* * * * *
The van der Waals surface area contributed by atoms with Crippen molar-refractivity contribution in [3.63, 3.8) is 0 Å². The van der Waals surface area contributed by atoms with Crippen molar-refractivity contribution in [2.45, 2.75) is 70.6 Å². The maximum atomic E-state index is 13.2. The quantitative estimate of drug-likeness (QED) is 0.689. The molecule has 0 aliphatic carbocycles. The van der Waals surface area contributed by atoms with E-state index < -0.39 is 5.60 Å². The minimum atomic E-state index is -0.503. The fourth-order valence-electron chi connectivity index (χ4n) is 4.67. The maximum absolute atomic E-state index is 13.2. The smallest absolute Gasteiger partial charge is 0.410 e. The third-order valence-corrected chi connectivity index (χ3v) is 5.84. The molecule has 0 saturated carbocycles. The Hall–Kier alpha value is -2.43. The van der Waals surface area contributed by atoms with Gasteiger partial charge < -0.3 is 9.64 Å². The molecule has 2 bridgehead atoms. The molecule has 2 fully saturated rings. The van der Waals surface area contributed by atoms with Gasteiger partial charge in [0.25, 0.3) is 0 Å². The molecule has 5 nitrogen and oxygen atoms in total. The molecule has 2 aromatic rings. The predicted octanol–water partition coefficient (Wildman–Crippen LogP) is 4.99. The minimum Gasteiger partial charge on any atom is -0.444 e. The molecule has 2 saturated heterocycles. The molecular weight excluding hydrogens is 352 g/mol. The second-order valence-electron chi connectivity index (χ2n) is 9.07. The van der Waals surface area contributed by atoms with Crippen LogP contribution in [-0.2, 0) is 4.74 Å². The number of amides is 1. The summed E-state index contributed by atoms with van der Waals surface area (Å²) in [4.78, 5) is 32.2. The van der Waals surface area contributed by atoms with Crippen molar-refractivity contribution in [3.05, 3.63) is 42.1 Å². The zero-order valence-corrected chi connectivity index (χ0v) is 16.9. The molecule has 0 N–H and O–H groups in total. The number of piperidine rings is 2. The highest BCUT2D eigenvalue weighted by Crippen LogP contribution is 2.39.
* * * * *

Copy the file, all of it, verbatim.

The van der Waals surface area contributed by atoms with Crippen molar-refractivity contribution in [3.63, 3.8) is 0 Å². The van der Waals surface area contributed by atoms with Crippen molar-refractivity contribution in [2.45, 2.75) is 70.6 Å². The maximum atomic E-state index is 13.2. The quantitative estimate of drug-likeness (QED) is 0.689. The molecule has 0 aliphatic carbocycles. The van der Waals surface area contributed by atoms with E-state index < -0.39 is 5.60 Å². The minimum atomic E-state index is -0.503. The fourth-order valence-electron chi connectivity index (χ4n) is 4.67. The maximum absolute atomic E-state index is 13.2. The smallest absolute Gasteiger partial charge is 0.410 e. The third-order valence-corrected chi connectivity index (χ3v) is 5.84. The molecule has 0 saturated carbocycles. The Hall–Kier alpha value is -2.43. The van der Waals surface area contributed by atoms with Gasteiger partial charge < -0.3 is 9.64 Å². The molecule has 2 bridgehead atoms. The molecule has 2 fully saturated rings. The van der Waals surface area contributed by atoms with Gasteiger partial charge in [0.25, 0.3) is 0 Å². The molecule has 5 nitrogen and oxygen atoms in total. The molecule has 2 aromatic rings. The predicted octanol–water partition coefficient (Wildman–Crippen LogP) is 4.99. The minimum Gasteiger partial charge on any atom is -0.444 e. The molecule has 2 saturated heterocycles. The molecular weight excluding hydrogens is 352 g/mol. The second-order valence-electron chi connectivity index (χ2n) is 9.07. The van der Waals surface area contributed by atoms with Crippen LogP contribution in [-0.2, 0) is 4.74 Å². The number of amides is 1. The summed E-state index contributed by atoms with van der Waals surface area (Å²) in [4.78, 5) is 32.2. The van der Waals surface area contributed by atoms with Crippen molar-refractivity contribution in [3.05, 3.63) is 42.1 Å². The zero-order valence-corrected chi connectivity index (χ0v) is 16.9. The molecule has 0 N–H and O–H groups in total. The number of piperidine rings is 2. The highest BCUT2D eigenvalue weighted by Crippen LogP contribution is 2.39.